Update 20 May 2023: the G7 leaders have just issued the final communique from their summit in Hiroshima. It claims they have “taken concrete steps to strengthen disarmament and non-proliferation efforts, towards the ultimate goal of a world without nuclear weapons with undiminished security for all” but it doesn’t say what these steps are. That’s because it can’t.
What we got from the leaders' discussion on nuclear weapons yesterday was a rehash of ideas and proposals that have failed to deliver progress over the past three decades. They did not announce anything new or concrete. They couldn't even bring themselves to follow the G20 and TPNW member states by condemning all nuclear threats. Instead they reserved their condemnation for Russia's and North Korea's threats, which, while justified, fails to acknowledge how the G7's own nuclear doctrines are based on the threat to use nuclear weapons and so contribute to the acute danger these weapons pose to everyone.
The G7's detailed statement “G7 Leaders’ Hiroshima Vision on Nuclear Disarmament”, issued on May 19, falls far short of providing any meaningful outcomes for nuclear disarmament. After months of preparation and amid high expectations, the leaders are missing the moment to make the world safer from nuclear weapons, instead of confronting nuclear threats with a concrete, credible plan for nuclear disarmament - like the Treaty on the Prohibition of Nuclear Weapons- they are barely even paying lip service to the horrors of Hiroshima, the first city attacked by nuclear weapons.
The statement recalls the unprecedented devastation and extreme and inhumane suffering experienced by the people of Hiroshima and Nagasaki, where the atomic bombs were dropped and reconfirms the G7 leaders’ determination to realise a "world without nuclear weapons." Yet it fails to commit to concrete measures towards that goal and even emphasises the importance of reserving the right to use nuclear weapons. The G7 are trying to sell decades-old and insufficient initiatives as a new “vision”, when at the same time they themselves are complicit in the rising nuclear risks and promoting mass murder of civilians as a legitimate form of national security policy.
ICAN’s Executive Director Daniel Hogsta responded to the statement “This is more than a missed opportunity. With the world facing the acute risk that nuclear weapons could be used for the first time since Hiroshima and Nagasaki were bombed, this is a gross failure of global leadership. Simply pointing fingers at Russia and China is insufficient. We need the G7 countries, which all either possess, host or endorse the use of nuclear weapons, to step up and engage the other nuclear powers in disarmament talks if we are to reach their professed goal of a world without nuclear weapons”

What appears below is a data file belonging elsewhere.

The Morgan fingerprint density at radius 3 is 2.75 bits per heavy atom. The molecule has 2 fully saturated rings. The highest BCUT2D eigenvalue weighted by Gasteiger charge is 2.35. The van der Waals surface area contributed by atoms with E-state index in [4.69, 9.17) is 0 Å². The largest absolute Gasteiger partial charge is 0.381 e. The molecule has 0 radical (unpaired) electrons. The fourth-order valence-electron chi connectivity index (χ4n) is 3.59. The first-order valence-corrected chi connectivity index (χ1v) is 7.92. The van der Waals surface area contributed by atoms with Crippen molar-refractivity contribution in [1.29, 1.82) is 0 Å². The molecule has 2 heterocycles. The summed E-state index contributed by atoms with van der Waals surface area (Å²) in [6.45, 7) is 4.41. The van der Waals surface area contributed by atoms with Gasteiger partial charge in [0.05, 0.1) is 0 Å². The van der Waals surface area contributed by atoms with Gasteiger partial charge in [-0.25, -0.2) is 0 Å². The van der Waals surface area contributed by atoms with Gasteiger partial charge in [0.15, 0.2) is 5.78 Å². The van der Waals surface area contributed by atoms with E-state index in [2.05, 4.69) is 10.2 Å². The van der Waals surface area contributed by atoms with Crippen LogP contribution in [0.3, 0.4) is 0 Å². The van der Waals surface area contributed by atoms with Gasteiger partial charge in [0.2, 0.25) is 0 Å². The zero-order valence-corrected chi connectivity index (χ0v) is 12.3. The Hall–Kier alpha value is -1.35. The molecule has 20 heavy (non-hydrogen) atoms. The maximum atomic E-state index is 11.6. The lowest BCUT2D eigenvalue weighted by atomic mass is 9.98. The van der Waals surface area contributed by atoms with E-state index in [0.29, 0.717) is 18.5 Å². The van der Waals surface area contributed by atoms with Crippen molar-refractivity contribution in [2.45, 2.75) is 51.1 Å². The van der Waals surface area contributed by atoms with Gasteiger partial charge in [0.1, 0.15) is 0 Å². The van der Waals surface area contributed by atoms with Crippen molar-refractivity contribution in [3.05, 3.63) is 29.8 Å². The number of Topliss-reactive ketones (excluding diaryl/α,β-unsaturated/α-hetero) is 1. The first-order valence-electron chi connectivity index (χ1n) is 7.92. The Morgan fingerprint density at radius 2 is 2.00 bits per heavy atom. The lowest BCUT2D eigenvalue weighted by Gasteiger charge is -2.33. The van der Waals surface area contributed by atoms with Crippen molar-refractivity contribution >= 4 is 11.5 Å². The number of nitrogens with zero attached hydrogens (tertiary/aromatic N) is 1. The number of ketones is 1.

In light of Russia’s unacceptable threats nuclear threats, the G7 leaders failed to offer a progressive and credible response, effectively walking back earlier language by the G20 that clearly condemned all nuclear threats, with equivocations meant to give the nuclear armed states in the group some cover: “ In this context, we reiterate our position that threats by Russia of nuclear weapon use, let alone any use of nuclear weapons by Russia, in the context of its aggression against Ukraine are inadmissible.” This is a step back from acknowledging that all nuclear threats are inadmissible, no matter who they come from.
The statement also refers to the importance of transparency. Again, this is something where some of the G7 states must look at the example they are setting- the UK, for example, decided in 2021 to be less transparent about their arsenal.
Failure to heed the survivors’ call
The statement fails to meaningfully acknowledge the humanitarian consequences of nuclear weapons, and above all, it fails to meet the hibakusha's demands for real action to eliminate nuclear weapons. Instead of rising to meet the urgency and weight of this moment, the G7’s inaction is an insult to the hibakusha, and the memory of those who died in Hiroshima.
Hibakusha and activist SAKUMA Kunihiko asks #G7Hiroshima leaders to “share what you’ve learned about the humanitarian consequences with your own citizens. Don’t use this visit to Hiroshima to justify continued possession of nuclear weapons.” pic.twitter.com/PbDoaKl0yR— Daniel Högsta (@dhogsta) May 19, 2023
Earlier in the day, the G7 leaders reportedly spent less than 30 min inside the Peace Memorial Museum before placing a wreath at the cenotaph. They also met briefly with atomic bomb survivors, but this statement shows they did not actually listen to what the Hibakusha are asking for. They intend to ignore the risks and the humanitarian consequences of nuclear weapons and to continue to be complicit in the risks they pose.
Satoshi Tanaka, survivor of the atomic bombing and Secretary General of the Liaison Conference of Hiroshima Hibakusha Organisations said: “This is not the genuine nuclear disarmament that Hibakusha are calling for. This is an evasion of their responsibility. Prime Minister Kishida has said that the Treaty on the Prohibition of Nuclear Weapons is the final passage for a nuclear weapon-free world. No, it is not a final passage. It is the entry point. PM Kishida and other G7 leaders should accept the TPNW and start the real process of eliminating nuclear weapons.”
Photo: Satoshi Tanaka addresses journalists at a joint press conference with a-bomb survivors, ICAN and the Japanese NGO-network
Nuclear weapons are illegal under international law.
The next opportunity for the G7 to show that they are serious about addressing the nuclear threat is to participate in the next meeting of states parties to the Treaty on the Prohibition of Nuclear Weapons. That's where the responsible states meet to implement a plan for global disarmament.